From left: Sir Norman of William Nottingham Court, Sir William of Keglers, Sir Cock of the Walk, Sir Bowie of Greenbriar, Sir Seamus of Marion, and Sir Allen of Wall.
Would I have preferred to win? Sure! But, Second place in a big league is nothing to be ashamed of. Or is it?
The lesson that many parents and coaches are teaching our youth is “unless you win, you’re a loser!” Is that true? We should be teaching our kids (and ourselves) that failure is not just acceptable, it’s often essential. One of the greatest home run hitters in Major League Baseball is “Mr. October,” Reggie Jackson. He also is the all-time strikeout leader! Who tops the NFL in pass completion? Bret Favre. He also is the all-time thrower of interceptions! Who is the all-time leader in kicking that silly looking black and white round ball into that big net in soccer? (Okay, I don't know anything about soccer). But, the point is that Jackson and Favre are glorious failures!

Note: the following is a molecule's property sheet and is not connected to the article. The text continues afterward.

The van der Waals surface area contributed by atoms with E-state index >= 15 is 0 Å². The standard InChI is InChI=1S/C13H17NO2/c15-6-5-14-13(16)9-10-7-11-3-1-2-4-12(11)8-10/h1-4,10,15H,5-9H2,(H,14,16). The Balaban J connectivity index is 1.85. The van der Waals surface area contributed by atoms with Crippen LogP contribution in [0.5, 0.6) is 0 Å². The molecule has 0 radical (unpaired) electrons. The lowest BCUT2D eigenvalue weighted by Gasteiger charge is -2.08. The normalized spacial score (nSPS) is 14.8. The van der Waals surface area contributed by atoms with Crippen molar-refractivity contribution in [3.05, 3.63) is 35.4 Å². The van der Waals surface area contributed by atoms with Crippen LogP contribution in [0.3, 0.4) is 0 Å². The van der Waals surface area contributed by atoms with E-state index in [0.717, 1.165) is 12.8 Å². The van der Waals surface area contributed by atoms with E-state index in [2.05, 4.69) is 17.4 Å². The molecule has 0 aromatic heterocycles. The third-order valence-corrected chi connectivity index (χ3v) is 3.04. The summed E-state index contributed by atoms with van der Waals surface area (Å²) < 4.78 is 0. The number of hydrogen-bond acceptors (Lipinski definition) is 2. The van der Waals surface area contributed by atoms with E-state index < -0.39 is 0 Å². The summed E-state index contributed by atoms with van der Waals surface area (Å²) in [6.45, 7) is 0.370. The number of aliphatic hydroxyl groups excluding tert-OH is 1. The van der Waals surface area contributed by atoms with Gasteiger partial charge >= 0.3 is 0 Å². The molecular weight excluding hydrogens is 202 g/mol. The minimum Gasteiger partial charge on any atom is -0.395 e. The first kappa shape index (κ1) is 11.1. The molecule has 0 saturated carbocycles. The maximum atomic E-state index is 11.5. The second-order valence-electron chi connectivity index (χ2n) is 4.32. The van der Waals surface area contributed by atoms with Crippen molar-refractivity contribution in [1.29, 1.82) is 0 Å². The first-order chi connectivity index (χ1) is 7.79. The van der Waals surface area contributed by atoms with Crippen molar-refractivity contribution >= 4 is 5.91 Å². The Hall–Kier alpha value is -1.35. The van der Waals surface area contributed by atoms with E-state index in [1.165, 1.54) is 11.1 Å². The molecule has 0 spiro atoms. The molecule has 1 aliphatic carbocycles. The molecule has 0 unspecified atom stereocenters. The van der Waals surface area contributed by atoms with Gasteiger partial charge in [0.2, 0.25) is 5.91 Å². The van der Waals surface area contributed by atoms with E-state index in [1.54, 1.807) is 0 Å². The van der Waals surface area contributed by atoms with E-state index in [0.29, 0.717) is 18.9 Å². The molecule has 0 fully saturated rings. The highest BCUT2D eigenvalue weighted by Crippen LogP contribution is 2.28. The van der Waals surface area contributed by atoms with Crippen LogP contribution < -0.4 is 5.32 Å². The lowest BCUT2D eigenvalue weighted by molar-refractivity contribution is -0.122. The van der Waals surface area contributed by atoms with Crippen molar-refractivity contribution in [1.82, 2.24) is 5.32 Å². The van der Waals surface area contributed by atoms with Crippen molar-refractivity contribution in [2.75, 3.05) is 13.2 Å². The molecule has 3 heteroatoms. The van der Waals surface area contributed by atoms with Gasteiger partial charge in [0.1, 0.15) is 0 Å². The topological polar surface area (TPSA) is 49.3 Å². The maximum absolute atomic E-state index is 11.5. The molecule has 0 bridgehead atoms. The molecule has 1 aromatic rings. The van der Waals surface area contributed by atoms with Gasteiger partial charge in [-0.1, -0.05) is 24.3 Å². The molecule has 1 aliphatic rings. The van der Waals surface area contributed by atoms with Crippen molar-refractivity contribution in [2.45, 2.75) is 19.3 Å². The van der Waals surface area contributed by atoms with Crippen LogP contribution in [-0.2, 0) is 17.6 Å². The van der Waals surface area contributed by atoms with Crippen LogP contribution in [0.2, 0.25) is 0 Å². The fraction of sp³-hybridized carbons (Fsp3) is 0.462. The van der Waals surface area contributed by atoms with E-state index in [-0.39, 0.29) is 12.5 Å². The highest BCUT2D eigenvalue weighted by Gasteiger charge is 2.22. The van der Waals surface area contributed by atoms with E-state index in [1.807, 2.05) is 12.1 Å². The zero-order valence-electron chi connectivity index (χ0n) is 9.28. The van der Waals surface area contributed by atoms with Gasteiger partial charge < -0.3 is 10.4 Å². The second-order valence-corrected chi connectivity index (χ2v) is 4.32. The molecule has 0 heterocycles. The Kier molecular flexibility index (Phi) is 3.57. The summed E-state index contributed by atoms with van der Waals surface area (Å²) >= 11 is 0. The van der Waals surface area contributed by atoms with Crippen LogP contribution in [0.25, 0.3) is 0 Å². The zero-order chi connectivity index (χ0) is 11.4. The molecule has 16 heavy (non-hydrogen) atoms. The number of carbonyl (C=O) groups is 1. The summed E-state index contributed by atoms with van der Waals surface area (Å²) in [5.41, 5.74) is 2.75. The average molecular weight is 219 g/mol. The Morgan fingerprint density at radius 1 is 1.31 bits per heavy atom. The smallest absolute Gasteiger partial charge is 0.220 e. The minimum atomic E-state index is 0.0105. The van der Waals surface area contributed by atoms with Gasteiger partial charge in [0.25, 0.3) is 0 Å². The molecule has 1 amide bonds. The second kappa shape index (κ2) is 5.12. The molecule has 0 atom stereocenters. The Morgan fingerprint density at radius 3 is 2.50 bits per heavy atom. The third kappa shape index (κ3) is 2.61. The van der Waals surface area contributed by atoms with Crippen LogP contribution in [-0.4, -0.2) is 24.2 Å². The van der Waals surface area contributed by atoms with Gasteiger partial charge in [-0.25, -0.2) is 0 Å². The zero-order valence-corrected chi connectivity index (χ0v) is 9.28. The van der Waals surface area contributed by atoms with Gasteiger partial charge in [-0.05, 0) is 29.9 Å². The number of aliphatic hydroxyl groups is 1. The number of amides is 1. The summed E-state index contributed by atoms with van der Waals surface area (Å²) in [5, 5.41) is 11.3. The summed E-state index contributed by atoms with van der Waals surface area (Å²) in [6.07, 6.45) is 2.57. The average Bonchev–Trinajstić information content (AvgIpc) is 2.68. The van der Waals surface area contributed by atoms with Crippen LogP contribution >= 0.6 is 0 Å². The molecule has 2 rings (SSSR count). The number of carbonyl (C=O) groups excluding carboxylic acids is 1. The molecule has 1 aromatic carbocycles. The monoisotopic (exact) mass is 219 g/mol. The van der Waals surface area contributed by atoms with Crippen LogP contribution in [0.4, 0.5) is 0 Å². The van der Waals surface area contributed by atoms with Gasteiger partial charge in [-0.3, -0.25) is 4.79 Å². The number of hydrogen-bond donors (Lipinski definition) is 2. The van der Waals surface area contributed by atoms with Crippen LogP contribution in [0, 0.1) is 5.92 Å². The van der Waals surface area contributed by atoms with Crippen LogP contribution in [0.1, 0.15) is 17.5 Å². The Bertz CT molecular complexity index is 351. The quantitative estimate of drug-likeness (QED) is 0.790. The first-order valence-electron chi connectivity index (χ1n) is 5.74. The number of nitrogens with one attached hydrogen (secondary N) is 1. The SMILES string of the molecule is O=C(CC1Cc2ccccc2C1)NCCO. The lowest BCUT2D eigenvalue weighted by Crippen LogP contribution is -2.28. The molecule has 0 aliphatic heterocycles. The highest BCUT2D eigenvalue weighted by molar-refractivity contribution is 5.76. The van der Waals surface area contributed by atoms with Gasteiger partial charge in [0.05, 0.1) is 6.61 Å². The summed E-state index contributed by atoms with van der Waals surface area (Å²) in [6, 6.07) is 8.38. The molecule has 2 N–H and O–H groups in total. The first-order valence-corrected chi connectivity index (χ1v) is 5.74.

Failure! How else are we going to gain the experience we need to improve if we don’t “fail” from time to time?
As I look into my box of memories, I see a few First Place Blue Ribbons and A LOT of Second Place Red Ribbons: wrestling, track and field, speech contests… Don’t get me wrong, I hate “not winning.” But, I don’t let it define me AS a loser – unless I come into the event unprepared and don’t give it my best.
Dale Earnhardt may have given us that “second place is the first place loser” crap, but he also said, “You win some, you lose some, you crash some.” I believe that in his heart he would rather have competed and lost, than not to have competed at all. He competed till the end -- that last crash.
Team Legends will be back next year to proudly defend our “First Place Loser” title. Who knows, maybe we’ll just move up a notch. If not, at least we’ll enjoy a cold beer with friends and fellow Knights.
Sir Bowie of Missed 10 pins and Greenbriar